RV camping is a unique way to experience the outdoors. We were tent campers for years before we bought our first RV. I have always enjoyed any kind of camping. Spending time outdoors, especially in the evenings, around a camp fire, is a special experience whether you are in a tent, in a travel trailer, or just sleeping out under the stars. Camping is great! What more can I say? Plenty!
This is our most recent RV purchase, an Imagine 30-footer, by Grand Design. It is 6 feet longer than our first RV and has one large slide-out that makes the inside comfortable and roomy.
One major difference between tent camping and rv camping can be summed up in two words, climate control. With an RV, you can spend an entire day and evening outside, enjoying nature, and when it is time to go to bed, you have air conditioning (or heat) and a soft bed to sleep in.
Since we began RVing, we have experienced three types of RV camping; RV Parks, State and National Parks, and my friend's back yard.
We generally stay in RV Parks, when state parks are too far away. The camping sites in RV parks tend to be much closer together than the RV camping sites in state parks. They also tend to be a little more expensive. Many RV parks provide discounts if you are a member of a club, like Good Sam.
RV Parks have some advantages over state parks. All of the RV parks (that we have been to) have full hookups - cable TV, internet access, sewer, and laundry facilities. Most state parks don't have those amenities, although there are a few that do.
State parks generally have larger campsites than RV parks and, when possible, are separated by patches of trees that provide a little seclusion between you and your neighbor.
Camping in my friend's back yard was a departure from real camping. In fact, when I think of camping, real camping, I think of backpacking in the mountains with all of my food, water, and shelter on my back.
This trip was different, our RV provided a place for us to stay while we were visiting our friends. Sort of like a portable hotel room. It allowed us to have food and drinks into the late evening hours without having to worry about driving home afterwards or inconveniencing our hosts.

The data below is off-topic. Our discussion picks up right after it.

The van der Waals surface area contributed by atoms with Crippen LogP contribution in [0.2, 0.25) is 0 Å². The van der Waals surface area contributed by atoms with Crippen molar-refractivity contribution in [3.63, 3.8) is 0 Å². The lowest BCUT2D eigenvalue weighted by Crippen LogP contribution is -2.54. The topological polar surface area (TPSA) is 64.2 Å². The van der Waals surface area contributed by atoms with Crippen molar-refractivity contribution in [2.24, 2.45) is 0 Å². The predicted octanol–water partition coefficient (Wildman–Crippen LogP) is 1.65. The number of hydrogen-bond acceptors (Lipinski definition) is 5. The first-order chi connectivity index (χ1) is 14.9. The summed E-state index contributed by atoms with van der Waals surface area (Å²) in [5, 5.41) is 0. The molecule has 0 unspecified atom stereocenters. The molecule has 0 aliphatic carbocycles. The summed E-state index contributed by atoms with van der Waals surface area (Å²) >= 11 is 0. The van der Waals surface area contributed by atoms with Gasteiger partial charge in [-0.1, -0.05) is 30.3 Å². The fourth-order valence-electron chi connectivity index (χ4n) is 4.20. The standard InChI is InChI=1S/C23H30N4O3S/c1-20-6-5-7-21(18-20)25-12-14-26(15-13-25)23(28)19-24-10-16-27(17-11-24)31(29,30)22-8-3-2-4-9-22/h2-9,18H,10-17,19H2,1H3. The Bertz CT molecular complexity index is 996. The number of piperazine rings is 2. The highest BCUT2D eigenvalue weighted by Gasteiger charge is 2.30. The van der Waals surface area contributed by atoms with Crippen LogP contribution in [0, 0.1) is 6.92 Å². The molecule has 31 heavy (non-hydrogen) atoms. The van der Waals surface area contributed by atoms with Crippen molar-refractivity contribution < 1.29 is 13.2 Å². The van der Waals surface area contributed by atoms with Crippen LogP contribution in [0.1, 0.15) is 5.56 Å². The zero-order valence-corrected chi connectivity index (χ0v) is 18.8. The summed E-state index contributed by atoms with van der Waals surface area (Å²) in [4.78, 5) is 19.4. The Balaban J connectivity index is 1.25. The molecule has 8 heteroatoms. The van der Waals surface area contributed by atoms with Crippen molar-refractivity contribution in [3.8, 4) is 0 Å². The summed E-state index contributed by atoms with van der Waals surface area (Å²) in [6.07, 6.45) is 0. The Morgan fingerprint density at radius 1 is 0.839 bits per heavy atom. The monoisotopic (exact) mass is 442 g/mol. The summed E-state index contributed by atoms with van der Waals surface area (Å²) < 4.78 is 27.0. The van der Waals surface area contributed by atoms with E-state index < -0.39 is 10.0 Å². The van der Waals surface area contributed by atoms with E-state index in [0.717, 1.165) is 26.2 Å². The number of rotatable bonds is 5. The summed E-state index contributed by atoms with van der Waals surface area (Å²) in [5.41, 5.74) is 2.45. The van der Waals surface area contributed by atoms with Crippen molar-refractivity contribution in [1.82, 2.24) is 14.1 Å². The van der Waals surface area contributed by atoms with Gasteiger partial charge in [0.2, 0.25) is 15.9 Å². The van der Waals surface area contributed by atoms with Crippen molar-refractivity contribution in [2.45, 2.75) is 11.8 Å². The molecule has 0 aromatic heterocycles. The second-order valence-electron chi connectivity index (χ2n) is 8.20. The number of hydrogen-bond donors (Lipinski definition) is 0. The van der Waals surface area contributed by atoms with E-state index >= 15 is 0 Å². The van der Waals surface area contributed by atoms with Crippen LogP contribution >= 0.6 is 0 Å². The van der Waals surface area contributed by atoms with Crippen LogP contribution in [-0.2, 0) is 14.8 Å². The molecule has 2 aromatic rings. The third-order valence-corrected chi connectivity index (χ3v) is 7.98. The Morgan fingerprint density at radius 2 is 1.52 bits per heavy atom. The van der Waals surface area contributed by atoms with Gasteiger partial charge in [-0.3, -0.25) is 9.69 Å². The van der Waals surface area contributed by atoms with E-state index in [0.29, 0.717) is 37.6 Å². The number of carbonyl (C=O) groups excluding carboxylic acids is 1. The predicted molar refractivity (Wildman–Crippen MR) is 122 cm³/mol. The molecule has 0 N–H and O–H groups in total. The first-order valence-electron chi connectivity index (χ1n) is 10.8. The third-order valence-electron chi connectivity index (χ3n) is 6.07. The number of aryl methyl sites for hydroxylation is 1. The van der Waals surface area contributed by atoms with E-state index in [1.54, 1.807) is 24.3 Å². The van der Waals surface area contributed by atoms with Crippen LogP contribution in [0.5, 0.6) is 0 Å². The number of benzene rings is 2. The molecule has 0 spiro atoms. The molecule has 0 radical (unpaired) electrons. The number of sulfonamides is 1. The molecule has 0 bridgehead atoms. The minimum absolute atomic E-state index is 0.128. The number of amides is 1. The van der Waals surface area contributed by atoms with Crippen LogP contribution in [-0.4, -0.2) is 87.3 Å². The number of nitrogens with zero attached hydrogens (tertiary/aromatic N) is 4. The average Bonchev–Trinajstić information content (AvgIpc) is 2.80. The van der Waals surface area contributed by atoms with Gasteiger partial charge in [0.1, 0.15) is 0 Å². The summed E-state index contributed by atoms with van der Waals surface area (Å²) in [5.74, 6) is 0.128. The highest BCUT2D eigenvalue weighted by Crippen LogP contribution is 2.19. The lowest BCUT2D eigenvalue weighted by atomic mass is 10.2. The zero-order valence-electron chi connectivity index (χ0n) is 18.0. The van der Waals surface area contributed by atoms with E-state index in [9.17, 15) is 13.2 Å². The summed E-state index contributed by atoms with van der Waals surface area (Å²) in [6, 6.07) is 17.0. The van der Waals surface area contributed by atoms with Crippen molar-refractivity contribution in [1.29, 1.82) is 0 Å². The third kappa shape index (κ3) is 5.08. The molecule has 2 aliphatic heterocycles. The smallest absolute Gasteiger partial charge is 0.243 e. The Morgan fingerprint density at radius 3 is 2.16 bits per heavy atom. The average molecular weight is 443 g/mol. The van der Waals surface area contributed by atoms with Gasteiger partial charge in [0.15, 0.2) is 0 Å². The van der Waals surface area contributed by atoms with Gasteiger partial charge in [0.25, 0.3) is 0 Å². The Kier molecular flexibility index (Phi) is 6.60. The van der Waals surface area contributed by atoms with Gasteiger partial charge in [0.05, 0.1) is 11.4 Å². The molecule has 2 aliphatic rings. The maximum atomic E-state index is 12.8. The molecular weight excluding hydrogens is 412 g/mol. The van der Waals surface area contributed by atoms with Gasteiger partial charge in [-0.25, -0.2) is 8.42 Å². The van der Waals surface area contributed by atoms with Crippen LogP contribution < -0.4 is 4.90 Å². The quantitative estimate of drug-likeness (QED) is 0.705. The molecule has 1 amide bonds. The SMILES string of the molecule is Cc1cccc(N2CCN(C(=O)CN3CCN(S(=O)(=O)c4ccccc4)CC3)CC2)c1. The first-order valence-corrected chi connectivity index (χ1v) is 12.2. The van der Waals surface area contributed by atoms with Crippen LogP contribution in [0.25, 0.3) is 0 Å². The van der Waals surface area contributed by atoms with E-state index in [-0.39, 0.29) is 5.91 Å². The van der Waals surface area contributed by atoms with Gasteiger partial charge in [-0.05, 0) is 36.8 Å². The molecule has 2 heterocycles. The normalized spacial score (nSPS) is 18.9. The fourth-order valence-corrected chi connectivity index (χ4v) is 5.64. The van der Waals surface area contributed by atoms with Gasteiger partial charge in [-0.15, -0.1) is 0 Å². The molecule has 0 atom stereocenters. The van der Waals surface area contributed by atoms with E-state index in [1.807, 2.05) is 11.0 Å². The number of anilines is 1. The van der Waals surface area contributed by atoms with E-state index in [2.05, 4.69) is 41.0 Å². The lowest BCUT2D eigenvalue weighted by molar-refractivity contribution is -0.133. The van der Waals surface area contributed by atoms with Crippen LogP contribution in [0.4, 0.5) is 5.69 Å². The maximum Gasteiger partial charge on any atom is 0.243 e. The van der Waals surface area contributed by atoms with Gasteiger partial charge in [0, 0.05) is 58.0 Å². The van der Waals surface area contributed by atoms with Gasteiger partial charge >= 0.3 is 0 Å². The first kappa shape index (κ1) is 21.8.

Choosing an RV
We weren't ready to buy an RV when we first started going to RV shows, but knew that we would buy one someday. My Toyota Tacoma was still new and I wasn't planning to sell it any time soon. I knew that it was perfectly capable of pulling pop up campers and maybe even a small camping trailer like the Casita, but we ultimately wanted an RV that was in the 20+ foot range, which would require a larger tow vehicle.
Choosing an RV to buy can be lots of fun, especially when you're not in a hurry. We went to RV shows for several years before we were ready to purchase our first RV. At the RV shows, you can walk through a variety of camping trailers and motor homes without feeling pressured by a salesman.
A decent size RV show will have plenty of models to choose from, ranging from small pop up tent trailers under $5,000 to large motor homes over $250,000.
When we went to our first RV show, we didn't know what features we wanted, because we weren't aware of what features were available. As we looked at the different models, we began to compile a list of things that we found appealing. For instance, one model had an outdoor cook stove that slid out from the side (I liked that feature). Another model had a shower surround with a door (that we both liked), as opposed to a tub with shower curtain.
Everyone has their own specific needs, depending on the size of your family. The good news is that there is an RV available for just about every lifestyle and budget.
Here are some of the items that we wanted for our first RV:
- Price range near $15,000
- Ultra Lite
- No slide-outs (this was my personal preference)
- Optimized for sleeping only two people (no extra bunks)
- Outdoor shower
- Shower surround
- Range with oven (some models didn't have an oven)
- Outdoor slide-out cook top
- Refrigerator / freezer
- TV / DVD / AM/FM radio
- Exterior speakers
- Cable TV hookup
- Patio awning
We found all of these features in the Passport (195RB) by Keystone. Since we bought it, in 2010, we have taken it on several weekend getaways around Texas, as well as longer adventures to the Rocky Mountains of Colorado, and to the coastal plains of Disney World, Florida.
For years, after we purchased our Passport, we continued to attend RV shows to check out new RV features and designs (which change every year). During one show in February of 2019, we decided it was time to upgrade to our latest RV, the 30-foot Imagine. It has quite a bit more room and storage than our 24-foot Passport and will be more comfortable on longer journeys. Stay tuned!
Which ever RV type you choose to buy, whether it be a pop-up camper, a small travel trailer, a fifth-wheel, a toy hauler, or a motor home, do lots of research and read about the experiences of fellow RVers. There are lots of brands and styles to choose from, and you want your RV camping experience to be fun and trouble free.